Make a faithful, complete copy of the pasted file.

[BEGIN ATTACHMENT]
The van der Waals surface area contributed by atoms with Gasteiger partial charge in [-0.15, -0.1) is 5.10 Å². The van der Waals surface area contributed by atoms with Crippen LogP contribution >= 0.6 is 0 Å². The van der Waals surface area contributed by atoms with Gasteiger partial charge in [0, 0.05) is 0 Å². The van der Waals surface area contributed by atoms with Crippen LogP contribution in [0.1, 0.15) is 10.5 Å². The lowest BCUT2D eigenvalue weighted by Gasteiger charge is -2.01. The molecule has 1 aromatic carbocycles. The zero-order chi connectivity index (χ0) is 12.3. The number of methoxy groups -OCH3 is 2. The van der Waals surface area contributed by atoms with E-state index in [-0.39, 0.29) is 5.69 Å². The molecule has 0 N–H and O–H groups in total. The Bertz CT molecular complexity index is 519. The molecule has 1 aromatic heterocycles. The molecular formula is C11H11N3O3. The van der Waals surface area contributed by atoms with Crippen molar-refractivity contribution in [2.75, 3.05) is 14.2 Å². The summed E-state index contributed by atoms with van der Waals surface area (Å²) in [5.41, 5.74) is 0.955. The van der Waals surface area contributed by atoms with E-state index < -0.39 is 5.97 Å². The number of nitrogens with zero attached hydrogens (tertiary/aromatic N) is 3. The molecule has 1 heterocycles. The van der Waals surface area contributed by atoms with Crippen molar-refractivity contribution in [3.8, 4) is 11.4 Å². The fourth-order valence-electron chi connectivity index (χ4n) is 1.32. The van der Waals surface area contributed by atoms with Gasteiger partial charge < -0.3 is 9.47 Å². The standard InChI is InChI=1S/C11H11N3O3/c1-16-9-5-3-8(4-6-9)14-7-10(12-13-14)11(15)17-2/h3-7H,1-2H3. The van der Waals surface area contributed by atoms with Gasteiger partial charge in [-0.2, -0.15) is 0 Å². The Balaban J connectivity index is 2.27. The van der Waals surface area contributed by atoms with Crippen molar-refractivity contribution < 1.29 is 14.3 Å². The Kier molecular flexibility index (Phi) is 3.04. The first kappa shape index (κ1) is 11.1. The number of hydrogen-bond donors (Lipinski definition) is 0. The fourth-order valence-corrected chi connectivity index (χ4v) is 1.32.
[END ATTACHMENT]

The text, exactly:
The van der Waals surface area contributed by atoms with Gasteiger partial charge in [-0.15, -0.1) is 5.10 Å². The van der Waals surface area contributed by atoms with Crippen LogP contribution >= 0.6 is 0 Å². The van der Waals surface area contributed by atoms with Gasteiger partial charge in [0, 0.05) is 0 Å². The van der Waals surface area contributed by atoms with Crippen LogP contribution in [0.1, 0.15) is 10.5 Å². The lowest BCUT2D eigenvalue weighted by Gasteiger charge is -2.01. The molecule has 1 aromatic carbocycles. The zero-order chi connectivity index (χ0) is 12.3. The number of methoxy groups -OCH3 is 2. The van der Waals surface area contributed by atoms with E-state index in [-0.39, 0.29) is 5.69 Å². The molecule has 0 N–H and O–H groups in total. The Bertz CT molecular complexity index is 519. The molecule has 1 aromatic heterocycles. The molecular formula is C11H11N3O3. The van der Waals surface area contributed by atoms with Crippen molar-refractivity contribution in [2.75, 3.05) is 14.2 Å². The summed E-state index contributed by atoms with van der Waals surface area (Å²) in [5.41, 5.74) is 0.955. The van der Waals surface area contributed by atoms with E-state index < -0.39 is 5.97 Å². The number of nitrogens with zero attached hydrogens (tertiary/aromatic N) is 3. The molecule has 1 heterocycles. The van der Waals surface area contributed by atoms with Crippen molar-refractivity contribution in [3.8, 4) is 11.4 Å². The fourth-order valence-electron chi connectivity index (χ4n) is 1.32. The van der Waals surface area contributed by atoms with Gasteiger partial charge < -0.3 is 9.47 Å². The standard InChI is InChI=1S/C11H11N3O3/c1-16-9-5-3-8(4-6-9)14-7-10(12-13-14)11(15)17-2/h3-7H,1-2H3. The van der Waals surface area contributed by atoms with Gasteiger partial charge in [-0.2, -0.15) is 0 Å². The Balaban J connectivity index is 2.27. The van der Waals surface area contributed by atoms with Crippen molar-refractivity contribution < 1.29 is 14.3 Å². The Kier molecular flexibility index (Phi) is 3.04. The first kappa shape index (κ1) is 11.1. The number of hydrogen-bond donors (Lipinski definition) is 0. The fourth-order valence-corrected chi connectivity index (χ4v) is 1.32.